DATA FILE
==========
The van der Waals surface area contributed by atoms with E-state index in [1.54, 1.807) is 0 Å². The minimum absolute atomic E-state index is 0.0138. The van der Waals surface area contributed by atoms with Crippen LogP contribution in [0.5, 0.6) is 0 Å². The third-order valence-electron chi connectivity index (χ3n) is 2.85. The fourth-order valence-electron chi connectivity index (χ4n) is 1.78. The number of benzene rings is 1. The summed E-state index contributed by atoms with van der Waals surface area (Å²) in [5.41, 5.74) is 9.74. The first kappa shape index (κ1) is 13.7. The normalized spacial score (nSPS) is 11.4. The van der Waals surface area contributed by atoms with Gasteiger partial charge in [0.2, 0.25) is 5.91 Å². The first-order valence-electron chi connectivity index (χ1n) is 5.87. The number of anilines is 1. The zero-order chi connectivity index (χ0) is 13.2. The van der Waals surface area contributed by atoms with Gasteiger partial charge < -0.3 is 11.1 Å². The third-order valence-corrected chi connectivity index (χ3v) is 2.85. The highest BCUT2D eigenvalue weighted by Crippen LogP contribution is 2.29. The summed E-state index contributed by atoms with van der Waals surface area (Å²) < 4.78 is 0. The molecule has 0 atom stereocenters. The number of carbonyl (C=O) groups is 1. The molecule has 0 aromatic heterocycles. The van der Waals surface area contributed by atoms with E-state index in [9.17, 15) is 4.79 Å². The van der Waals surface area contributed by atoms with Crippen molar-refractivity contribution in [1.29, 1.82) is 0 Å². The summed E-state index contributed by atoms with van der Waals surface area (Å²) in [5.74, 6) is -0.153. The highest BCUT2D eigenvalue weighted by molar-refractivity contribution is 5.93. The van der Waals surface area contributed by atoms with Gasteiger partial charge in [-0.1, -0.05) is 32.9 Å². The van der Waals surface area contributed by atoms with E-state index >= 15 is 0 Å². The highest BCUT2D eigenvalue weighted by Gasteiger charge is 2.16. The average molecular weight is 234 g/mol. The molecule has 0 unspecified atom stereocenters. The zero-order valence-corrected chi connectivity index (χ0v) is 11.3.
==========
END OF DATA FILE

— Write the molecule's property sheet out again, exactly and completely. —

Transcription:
The van der Waals surface area contributed by atoms with E-state index in [1.54, 1.807) is 0 Å². The minimum absolute atomic E-state index is 0.0138. The van der Waals surface area contributed by atoms with Crippen LogP contribution in [0.5, 0.6) is 0 Å². The third-order valence-electron chi connectivity index (χ3n) is 2.85. The fourth-order valence-electron chi connectivity index (χ4n) is 1.78. The number of benzene rings is 1. The summed E-state index contributed by atoms with van der Waals surface area (Å²) in [5.41, 5.74) is 9.74. The first kappa shape index (κ1) is 13.7. The normalized spacial score (nSPS) is 11.4. The van der Waals surface area contributed by atoms with Gasteiger partial charge in [0.2, 0.25) is 5.91 Å². The first-order valence-electron chi connectivity index (χ1n) is 5.87. The number of anilines is 1. The zero-order chi connectivity index (χ0) is 13.2. The van der Waals surface area contributed by atoms with Gasteiger partial charge < -0.3 is 11.1 Å². The third-order valence-corrected chi connectivity index (χ3v) is 2.85. The highest BCUT2D eigenvalue weighted by Crippen LogP contribution is 2.29. The summed E-state index contributed by atoms with van der Waals surface area (Å²) < 4.78 is 0. The molecule has 0 atom stereocenters. The number of carbonyl (C=O) groups is 1. The molecule has 0 aromatic heterocycles. The van der Waals surface area contributed by atoms with E-state index in [9.17, 15) is 4.79 Å². The van der Waals surface area contributed by atoms with Crippen molar-refractivity contribution in [1.29, 1.82) is 0 Å². The summed E-state index contributed by atoms with van der Waals surface area (Å²) in [5.74, 6) is -0.153. The highest BCUT2D eigenvalue weighted by molar-refractivity contribution is 5.93. The van der Waals surface area contributed by atoms with Gasteiger partial charge in [-0.1, -0.05) is 32.9 Å². The van der Waals surface area contributed by atoms with E-state index >= 15 is 0 Å². The highest BCUT2D eigenvalue weighted by Gasteiger charge is 2.16. The average molecular weight is 234 g/mol. The molecule has 0 unspecified atom stereocenters. The zero-order valence-corrected chi connectivity index (χ0v) is 11.3.